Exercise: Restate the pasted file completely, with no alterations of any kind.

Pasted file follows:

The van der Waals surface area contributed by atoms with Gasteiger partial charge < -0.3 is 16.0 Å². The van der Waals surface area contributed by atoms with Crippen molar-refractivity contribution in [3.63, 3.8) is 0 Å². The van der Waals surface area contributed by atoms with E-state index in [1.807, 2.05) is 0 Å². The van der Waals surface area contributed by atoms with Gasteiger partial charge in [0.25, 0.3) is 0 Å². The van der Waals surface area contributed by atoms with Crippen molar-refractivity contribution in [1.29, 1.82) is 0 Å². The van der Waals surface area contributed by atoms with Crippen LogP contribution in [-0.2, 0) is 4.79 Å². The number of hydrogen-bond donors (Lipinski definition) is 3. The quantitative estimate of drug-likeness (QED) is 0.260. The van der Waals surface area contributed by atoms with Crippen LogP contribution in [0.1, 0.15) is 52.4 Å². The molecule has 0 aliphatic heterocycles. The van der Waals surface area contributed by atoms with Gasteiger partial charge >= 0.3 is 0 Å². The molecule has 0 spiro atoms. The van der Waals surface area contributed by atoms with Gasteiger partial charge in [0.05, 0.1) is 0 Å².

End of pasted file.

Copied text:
The van der Waals surface area contributed by atoms with Gasteiger partial charge < -0.3 is 16.0 Å². The van der Waals surface area contributed by atoms with Crippen molar-refractivity contribution in [3.63, 3.8) is 0 Å². The van der Waals surface area contributed by atoms with E-state index in [1.807, 2.05) is 0 Å². The van der Waals surface area contributed by atoms with Gasteiger partial charge in [0.25, 0.3) is 0 Å². The van der Waals surface area contributed by atoms with Crippen molar-refractivity contribution in [1.29, 1.82) is 0 Å². The van der Waals surface area contributed by atoms with Crippen LogP contribution in [-0.2, 0) is 4.79 Å². The number of hydrogen-bond donors (Lipinski definition) is 3. The quantitative estimate of drug-likeness (QED) is 0.260. The van der Waals surface area contributed by atoms with Crippen LogP contribution in [0.1, 0.15) is 52.4 Å². The molecule has 0 aliphatic heterocycles. The van der Waals surface area contributed by atoms with Gasteiger partial charge >= 0.3 is 0 Å². The molecule has 0 spiro atoms. The van der Waals surface area contributed by atoms with Gasteiger partial charge in [0.05, 0.1) is 0 Å².